Imagine that you take some North American mice, breed them in captivity for many generations, and then release them in small numbers into a South American jungle. Smart money says that these house-trained creatures wouldn't last very long. And yet, this is effectively what we're doing whenever we buy and consume probiotics.
These products—yogurts, drinks, capsules, and more—contain bacteria that supposedly confer all kinds of health benefits. But most of the bacterial strains in probiotics were chosen for historical reasons, because they were easy to grow and manufacture. They aren't A-listers of the human gut, and they aren't well-adapted to life inside us. To make things worse, they've been effectively domesticated, having been reared in industrial cultures for countless generations. And they're delivered at very low concentrations, outnumbered by the bacteria that already live inside us by hundreds or thousands of time.
That’s why studies have repeatedly shown that the bacteria in probiotics are more like tourists than tenants—they pass through without settling down. “You’re trying to establish organisms in an ecosystem to which they haven’t evolved,” says Jens Walter, from the University of Alberta. “They don’t possess the adaptations to be successful.”
That’s why probiotics don’t seem to have any effect on the make-up of the microbiome—the community of microbes that lives within us. It’s also why these products have been so medically underwhelming. The most discerning reviews suggest that they are useful for treating some kinds of infectious diarrhea, but little else. And over the last decade, European Union regulators have been so unimpressed by the evidence behind probiotics that they banned every single health claim that appeared on these products’ packaging—including the word “probiotic” itself.
The concept is sound, though. We know that the bacteria in our microbiome are important for our health, and that changes in the microbiome have been linked to many conditions including inflammatory bowel disease, colorectal cancer, diabetes, and more. So it should be possible to improve our health by taking the right microbes. The problem is that we do so in a crude and naïve way. These are living things and we are ecosystems. You can’t just introduce the former into the latter and assume they’ll take hold. You need to know why they might succeed or fail.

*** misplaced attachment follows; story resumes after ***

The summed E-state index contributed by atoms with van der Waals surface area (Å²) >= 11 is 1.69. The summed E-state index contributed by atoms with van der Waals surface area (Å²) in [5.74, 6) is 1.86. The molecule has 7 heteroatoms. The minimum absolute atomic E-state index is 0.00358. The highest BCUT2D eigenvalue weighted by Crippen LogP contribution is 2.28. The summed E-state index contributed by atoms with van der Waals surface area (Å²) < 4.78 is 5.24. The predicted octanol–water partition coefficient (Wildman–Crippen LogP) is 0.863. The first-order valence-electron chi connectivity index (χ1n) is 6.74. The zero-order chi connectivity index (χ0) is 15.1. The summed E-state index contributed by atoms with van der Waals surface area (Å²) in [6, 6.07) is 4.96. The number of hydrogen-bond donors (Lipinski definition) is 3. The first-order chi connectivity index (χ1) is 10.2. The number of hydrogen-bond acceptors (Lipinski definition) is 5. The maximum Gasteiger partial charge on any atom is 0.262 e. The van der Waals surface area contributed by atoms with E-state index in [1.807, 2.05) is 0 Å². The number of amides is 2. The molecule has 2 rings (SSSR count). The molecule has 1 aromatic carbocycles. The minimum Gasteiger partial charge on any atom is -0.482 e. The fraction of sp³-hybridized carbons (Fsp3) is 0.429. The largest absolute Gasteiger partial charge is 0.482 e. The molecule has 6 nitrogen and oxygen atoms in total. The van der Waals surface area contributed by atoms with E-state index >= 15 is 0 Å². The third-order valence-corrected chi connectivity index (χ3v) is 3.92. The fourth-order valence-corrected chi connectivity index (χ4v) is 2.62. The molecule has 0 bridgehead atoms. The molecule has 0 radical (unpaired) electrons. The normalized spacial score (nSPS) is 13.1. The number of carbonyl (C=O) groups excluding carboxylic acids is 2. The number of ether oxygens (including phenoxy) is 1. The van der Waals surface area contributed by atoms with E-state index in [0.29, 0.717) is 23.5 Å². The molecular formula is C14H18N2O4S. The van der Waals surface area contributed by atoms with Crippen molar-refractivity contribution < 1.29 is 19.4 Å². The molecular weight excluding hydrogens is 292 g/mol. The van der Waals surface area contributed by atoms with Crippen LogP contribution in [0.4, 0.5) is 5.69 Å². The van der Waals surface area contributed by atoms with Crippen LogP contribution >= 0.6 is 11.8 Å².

That’s what Walters and his team have started to do. They focused on a specific strain of Bifidobacterium longum, which is a common, stable, and dominant part of the human gut. María Maldonado-Gómez, from the University of Nebraska, asked 23 volunteers to take daily doses of either B. longum or a placebo pill, and checked their stool for signs of the strain’s DNA.
In most of the volunteers, the bacterium disappeared within the first month or even the first week. But in a third of them, it persisted, and for more than half a year in some cases. Unlike normal probiotics, this strain seemed to establish a permanent foothold. “I never expected that,” says Walters. “Even with part of our core microbiome, I thought that our resident strains would outcompete the new one.”
In a way, they did. By comparing the volunteers’ microbiomes, Maldonado- Gómez showed that his B. longum strain was less likely to settle down if its new hosts already had B. longum strains of their own. That makes sense: Closely related microbes should be more similar, and thus more likely to compete for the same nutrients, resources, or living spaces. If many kinds of B. longum are already present, there are few niches for an incoming strain to fill.